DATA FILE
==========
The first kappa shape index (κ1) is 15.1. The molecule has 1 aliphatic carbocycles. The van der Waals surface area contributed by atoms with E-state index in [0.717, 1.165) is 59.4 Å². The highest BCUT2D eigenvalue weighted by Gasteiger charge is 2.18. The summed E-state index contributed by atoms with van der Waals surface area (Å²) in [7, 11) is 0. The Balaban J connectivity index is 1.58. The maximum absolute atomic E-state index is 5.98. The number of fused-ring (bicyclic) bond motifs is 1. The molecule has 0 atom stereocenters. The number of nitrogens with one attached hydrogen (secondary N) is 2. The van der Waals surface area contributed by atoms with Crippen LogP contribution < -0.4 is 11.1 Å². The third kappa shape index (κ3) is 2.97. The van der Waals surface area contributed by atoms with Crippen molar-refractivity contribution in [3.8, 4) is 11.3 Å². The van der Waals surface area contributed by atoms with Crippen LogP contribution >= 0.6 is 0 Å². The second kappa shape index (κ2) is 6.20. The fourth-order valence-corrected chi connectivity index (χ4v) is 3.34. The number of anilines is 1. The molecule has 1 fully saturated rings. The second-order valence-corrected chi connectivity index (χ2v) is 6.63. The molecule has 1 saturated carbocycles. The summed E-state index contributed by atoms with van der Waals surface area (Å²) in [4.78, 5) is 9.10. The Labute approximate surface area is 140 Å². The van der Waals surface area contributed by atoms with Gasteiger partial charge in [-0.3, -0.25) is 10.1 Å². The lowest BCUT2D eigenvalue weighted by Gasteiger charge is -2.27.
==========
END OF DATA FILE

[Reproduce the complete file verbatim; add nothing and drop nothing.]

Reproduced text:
The first kappa shape index (κ1) is 15.1. The molecule has 1 aliphatic carbocycles. The van der Waals surface area contributed by atoms with E-state index in [0.717, 1.165) is 59.4 Å². The highest BCUT2D eigenvalue weighted by Gasteiger charge is 2.18. The summed E-state index contributed by atoms with van der Waals surface area (Å²) in [7, 11) is 0. The Balaban J connectivity index is 1.58. The maximum absolute atomic E-state index is 5.98. The number of fused-ring (bicyclic) bond motifs is 1. The molecule has 0 atom stereocenters. The number of nitrogens with one attached hydrogen (secondary N) is 2. The van der Waals surface area contributed by atoms with Crippen LogP contribution < -0.4 is 11.1 Å². The third kappa shape index (κ3) is 2.97. The van der Waals surface area contributed by atoms with Crippen molar-refractivity contribution in [3.8, 4) is 11.3 Å². The van der Waals surface area contributed by atoms with Crippen LogP contribution >= 0.6 is 0 Å². The second kappa shape index (κ2) is 6.20. The fourth-order valence-corrected chi connectivity index (χ4v) is 3.34. The number of anilines is 1. The molecule has 1 fully saturated rings. The second-order valence-corrected chi connectivity index (χ2v) is 6.63. The molecule has 1 saturated carbocycles. The summed E-state index contributed by atoms with van der Waals surface area (Å²) in [4.78, 5) is 9.10. The Labute approximate surface area is 140 Å². The van der Waals surface area contributed by atoms with Gasteiger partial charge in [-0.3, -0.25) is 10.1 Å². The lowest BCUT2D eigenvalue weighted by Gasteiger charge is -2.27.